NASA has a spacecraft orbiting Jupiter called Juno that has been toiling away for a long time now. One of the things Juno has been doing is investigating the magnetic field of the planet. Juno has discovered that the internal magnetic field of Jupiter changes over time; the phenomenon is called secular variation.
This is the first definitive detection of secular variation in a planet other than Earth. Data gathered by Juno suggests that the deep atmospheric winds of Jupiter most likely drive the secular variation. The discovery will help scientists to understand the interior structure of Jupiter, including its atmospheric dynamics.
The data could also help scientists to learn more about changes in the Earth’s magnetosphere. Scientists on the Juno project say that the discovery could only take place thanks to the extremely accurate science instruments onboard Juno and its orbit. Juno’s orbit carries it low over the planet as it travels pole to pole.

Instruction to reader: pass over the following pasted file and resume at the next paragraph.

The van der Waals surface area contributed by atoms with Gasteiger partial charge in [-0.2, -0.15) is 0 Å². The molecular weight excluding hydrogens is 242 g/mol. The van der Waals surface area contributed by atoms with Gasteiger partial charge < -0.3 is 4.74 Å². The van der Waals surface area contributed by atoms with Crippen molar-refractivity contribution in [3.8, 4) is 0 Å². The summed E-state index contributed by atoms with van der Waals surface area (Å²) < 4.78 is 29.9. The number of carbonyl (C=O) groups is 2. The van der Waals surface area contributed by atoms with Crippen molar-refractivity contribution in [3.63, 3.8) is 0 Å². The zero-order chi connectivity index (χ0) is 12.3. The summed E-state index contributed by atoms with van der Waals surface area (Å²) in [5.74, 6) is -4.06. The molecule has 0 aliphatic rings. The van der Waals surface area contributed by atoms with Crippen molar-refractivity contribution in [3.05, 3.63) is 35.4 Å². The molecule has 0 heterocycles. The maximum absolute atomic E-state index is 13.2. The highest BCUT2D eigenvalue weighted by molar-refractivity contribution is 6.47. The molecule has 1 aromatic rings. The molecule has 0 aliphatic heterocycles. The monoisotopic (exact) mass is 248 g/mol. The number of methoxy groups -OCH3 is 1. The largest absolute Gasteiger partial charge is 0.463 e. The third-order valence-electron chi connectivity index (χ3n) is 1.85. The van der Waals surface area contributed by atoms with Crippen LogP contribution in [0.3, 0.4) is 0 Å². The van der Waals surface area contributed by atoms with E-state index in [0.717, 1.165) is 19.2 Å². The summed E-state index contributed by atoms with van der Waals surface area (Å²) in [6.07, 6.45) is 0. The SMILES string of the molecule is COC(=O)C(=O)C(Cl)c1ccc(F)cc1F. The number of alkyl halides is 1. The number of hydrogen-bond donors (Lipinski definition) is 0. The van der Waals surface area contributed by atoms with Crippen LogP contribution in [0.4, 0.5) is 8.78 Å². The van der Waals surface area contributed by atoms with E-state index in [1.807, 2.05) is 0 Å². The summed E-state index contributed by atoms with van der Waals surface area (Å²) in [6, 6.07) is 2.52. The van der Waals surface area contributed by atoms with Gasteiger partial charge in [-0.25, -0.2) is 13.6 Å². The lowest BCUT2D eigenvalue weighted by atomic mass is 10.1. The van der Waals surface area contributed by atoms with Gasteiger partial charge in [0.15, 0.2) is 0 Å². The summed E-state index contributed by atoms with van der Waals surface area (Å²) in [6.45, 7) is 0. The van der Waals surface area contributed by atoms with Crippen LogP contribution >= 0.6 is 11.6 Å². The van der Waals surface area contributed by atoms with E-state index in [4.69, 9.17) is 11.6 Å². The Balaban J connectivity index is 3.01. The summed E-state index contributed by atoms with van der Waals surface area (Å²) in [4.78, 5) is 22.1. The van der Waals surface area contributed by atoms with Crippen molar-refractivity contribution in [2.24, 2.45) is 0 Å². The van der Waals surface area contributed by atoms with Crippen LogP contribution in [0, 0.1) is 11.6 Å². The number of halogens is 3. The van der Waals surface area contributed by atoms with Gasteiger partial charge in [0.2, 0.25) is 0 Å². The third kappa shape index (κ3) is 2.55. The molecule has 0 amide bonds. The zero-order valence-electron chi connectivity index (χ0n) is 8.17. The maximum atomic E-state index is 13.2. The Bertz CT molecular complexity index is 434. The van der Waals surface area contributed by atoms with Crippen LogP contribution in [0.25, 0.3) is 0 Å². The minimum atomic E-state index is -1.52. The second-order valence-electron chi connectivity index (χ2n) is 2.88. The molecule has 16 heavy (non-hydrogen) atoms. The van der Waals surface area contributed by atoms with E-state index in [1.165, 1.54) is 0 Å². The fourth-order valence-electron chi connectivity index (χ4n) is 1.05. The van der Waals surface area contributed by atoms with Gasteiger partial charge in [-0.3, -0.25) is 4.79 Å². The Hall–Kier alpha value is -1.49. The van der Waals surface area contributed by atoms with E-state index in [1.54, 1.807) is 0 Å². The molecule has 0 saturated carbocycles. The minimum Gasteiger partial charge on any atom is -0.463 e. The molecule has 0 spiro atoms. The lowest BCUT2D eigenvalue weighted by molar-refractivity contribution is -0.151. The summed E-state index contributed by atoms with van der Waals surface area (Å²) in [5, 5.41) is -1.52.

Scientists working with the new data compared it to data gathered from past Jupiter mission, including data gathered by Pioneer 10 and 11 as well as Voyager I and Ulysses. Juno data was used to create a new model of the magnetic field of Jupiter called JRM09. That model was based on data collected during the first eight science passes Juno made of Jupiter using its magnetometer.
That tool can generate a 3D map of the magnetic field of the planet. Once the team proved that secular variation did occur on Jupiter, it set about figuring out how. It says that the operation of Jupiter’s atmospheric winds best explains the variations. The wind extends from the surface of the planet to 1,860 miles deep where the planet’s interior lies. The most variation was found in something called the great blue spot where the planet has particularly strong winds.